Tales from Around the World: Australia
This week we’re chatting with Sydney’s Kevin Spanner, the owner of Sensible Business Solutions, with an amazing English-Australian accent. Although his country faced major changes and adjustments along with the rest of the world, Australia could take home the gold for how its officials put their political views aside to come up with an effective plan for fighting COVID-19. Of the 28 million people in the country, only 130 died. How did they do it?
Australia Presents: How to Handle Coronavirus 101
In contrast with South Africa’s strict regulations, Australia is returning to normalcy at roughly the same pace as the U.S.. Bars and restaurants have opened at limited capacity. Sports have resumed without an audience. Restrictions have lifted from 4-person weddings to 20; 10-person funerals to 50. The only difference between us and them? Roughly 112,000 lives. Granted, Australia has 300 million less people, but it’s still interesting to see what they did differently.
Borders were locked quickly and seamlessly early on, without exceptions.
60,000 people were tested per million, putting them in the top 20 for testing globally
All state and federal government officials held a weekly round table since day one, uniting to create a plan that would save their people.
While many are still worried about a resurgence, Kevin doesn’t believe the same cancellation and closing precautions would take place if a second wave were to hit. The only permanent aspect of the pandemic that he thinks will carry over into “normal life” is none other than a favorite topic of ours here at Humanize IT and Virtual C: the distributed workforce.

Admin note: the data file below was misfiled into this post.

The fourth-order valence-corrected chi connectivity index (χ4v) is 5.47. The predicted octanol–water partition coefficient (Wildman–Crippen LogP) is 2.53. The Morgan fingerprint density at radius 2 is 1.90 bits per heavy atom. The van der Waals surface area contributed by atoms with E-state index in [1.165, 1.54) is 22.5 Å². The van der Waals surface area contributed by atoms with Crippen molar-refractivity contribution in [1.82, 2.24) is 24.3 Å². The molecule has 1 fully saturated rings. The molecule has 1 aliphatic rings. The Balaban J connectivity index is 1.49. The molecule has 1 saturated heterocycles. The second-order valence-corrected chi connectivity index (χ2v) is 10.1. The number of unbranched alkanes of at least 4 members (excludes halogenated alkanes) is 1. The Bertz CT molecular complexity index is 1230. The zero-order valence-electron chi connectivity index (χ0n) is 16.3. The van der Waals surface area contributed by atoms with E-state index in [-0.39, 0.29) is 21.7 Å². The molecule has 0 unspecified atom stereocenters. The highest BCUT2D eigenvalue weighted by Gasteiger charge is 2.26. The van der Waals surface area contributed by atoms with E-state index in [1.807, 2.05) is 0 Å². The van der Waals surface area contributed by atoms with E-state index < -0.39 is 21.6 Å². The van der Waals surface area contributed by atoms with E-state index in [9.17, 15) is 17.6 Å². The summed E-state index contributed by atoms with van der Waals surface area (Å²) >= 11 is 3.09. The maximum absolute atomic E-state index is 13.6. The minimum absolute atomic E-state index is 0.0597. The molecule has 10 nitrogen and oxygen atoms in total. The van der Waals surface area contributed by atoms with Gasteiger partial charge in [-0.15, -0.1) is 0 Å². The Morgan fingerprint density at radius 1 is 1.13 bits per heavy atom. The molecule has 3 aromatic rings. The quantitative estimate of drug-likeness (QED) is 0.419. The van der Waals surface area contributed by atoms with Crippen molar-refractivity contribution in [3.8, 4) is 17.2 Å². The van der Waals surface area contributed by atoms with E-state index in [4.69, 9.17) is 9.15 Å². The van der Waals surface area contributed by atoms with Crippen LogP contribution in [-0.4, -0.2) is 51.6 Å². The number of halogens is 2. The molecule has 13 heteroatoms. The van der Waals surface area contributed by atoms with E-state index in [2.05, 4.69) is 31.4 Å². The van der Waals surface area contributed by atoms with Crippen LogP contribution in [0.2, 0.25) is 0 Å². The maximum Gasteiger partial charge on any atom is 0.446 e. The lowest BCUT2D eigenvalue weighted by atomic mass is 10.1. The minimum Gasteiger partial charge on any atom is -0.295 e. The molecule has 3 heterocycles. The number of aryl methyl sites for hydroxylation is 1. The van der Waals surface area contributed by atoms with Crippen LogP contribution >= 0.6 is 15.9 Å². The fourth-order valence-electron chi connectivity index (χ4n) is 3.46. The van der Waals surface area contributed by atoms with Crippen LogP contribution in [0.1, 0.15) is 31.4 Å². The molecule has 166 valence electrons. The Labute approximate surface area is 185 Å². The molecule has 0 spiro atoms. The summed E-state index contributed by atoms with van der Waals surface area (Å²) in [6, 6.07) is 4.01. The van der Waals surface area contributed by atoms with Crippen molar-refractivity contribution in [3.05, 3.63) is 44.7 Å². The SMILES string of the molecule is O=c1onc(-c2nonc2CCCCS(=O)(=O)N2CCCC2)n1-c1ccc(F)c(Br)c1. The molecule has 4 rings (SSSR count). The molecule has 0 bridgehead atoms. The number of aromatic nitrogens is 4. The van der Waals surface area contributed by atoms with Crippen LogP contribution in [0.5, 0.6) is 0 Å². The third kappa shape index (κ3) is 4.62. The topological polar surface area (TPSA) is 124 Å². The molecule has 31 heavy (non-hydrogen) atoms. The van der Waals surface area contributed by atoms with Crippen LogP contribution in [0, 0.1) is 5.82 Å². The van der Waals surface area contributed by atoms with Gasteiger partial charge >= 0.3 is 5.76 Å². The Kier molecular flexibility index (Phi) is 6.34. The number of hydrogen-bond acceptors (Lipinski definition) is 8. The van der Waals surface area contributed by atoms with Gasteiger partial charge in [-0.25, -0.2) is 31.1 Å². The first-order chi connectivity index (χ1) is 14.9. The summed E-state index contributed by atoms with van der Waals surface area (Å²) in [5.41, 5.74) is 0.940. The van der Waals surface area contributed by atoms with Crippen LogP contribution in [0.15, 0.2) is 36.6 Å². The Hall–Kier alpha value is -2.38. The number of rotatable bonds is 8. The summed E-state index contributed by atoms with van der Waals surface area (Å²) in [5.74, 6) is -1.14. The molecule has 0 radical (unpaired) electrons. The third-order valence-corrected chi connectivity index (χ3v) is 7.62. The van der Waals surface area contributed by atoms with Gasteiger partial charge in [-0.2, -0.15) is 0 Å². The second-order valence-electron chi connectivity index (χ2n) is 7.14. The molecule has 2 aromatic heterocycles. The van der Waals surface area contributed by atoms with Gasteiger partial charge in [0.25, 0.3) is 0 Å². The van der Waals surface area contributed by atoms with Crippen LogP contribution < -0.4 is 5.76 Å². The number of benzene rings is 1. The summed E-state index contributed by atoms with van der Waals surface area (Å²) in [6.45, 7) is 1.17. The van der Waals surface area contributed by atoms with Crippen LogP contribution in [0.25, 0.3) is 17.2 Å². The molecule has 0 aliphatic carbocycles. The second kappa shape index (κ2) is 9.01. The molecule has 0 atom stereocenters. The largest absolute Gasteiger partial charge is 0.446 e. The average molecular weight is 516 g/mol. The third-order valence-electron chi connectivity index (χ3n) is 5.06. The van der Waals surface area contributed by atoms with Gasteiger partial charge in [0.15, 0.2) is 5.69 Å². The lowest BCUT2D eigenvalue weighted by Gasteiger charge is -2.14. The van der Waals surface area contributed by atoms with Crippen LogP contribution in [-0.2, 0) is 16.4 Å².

Kevin’s Pros and Cons of Work From Home
Currently, Kevin is facing the same dilemma as many professionals: with distancing, does that mean we need more real estate if we go back? Or, do we not return to the office and reduce the real estate, instead? He said he’s not sure which path he and his team will take.
Kevin supports permanently working from home, but is a little apprehensive about some aspects. His team’s “daily huddles” are essential for maintaining a strong culture, but he fears it’s not enough to replace the genuine interaction they used to experience on a day-to-day basis. That’s why everyone acknowledged that it’s okay to sometimes get off topic during your Zoom calls; real conversation with coworkers is key.
Kevin also noted that some people are self-motivated enough to work remotely forever, but some aren’t. His staff is hard working, yes, but could this carry on for years? He’s not sure. And, finally, when you work from home, how do you distinguish balance and separation between work life and personal life? These answers may only come with time, trial and error.
In the end, however, he said it all comes down to trusting your staff. If they can hold themselves accountable and create a comfortable, isolated space in their home where they can concentrate, permanent WFH can — and should — be a viable option.
Prioritizing the Positives
At the end of each episode in this series, we ask our guest for a positive takeaway from their experience with the Coronavirus as a whole. Kevin, Adam and Skip all agreed that relationship-building has been more deliberate. Rather than “I’ll see you when I see you,” people are going out of their way to schedule phone calls, write letters and otherwise communicate with the friends, family members, business partners and acquaintances they often overlook.
In both Australia and the U.S., many people are more wary of how those around them are feeling, more polite, and more prone to put others first. Although the virus brought many negatives along with it, it’s always a good thing to recognize the good things.
Stay tuned for next week’s episode of Tales from Around the World. We’re going to CANADA!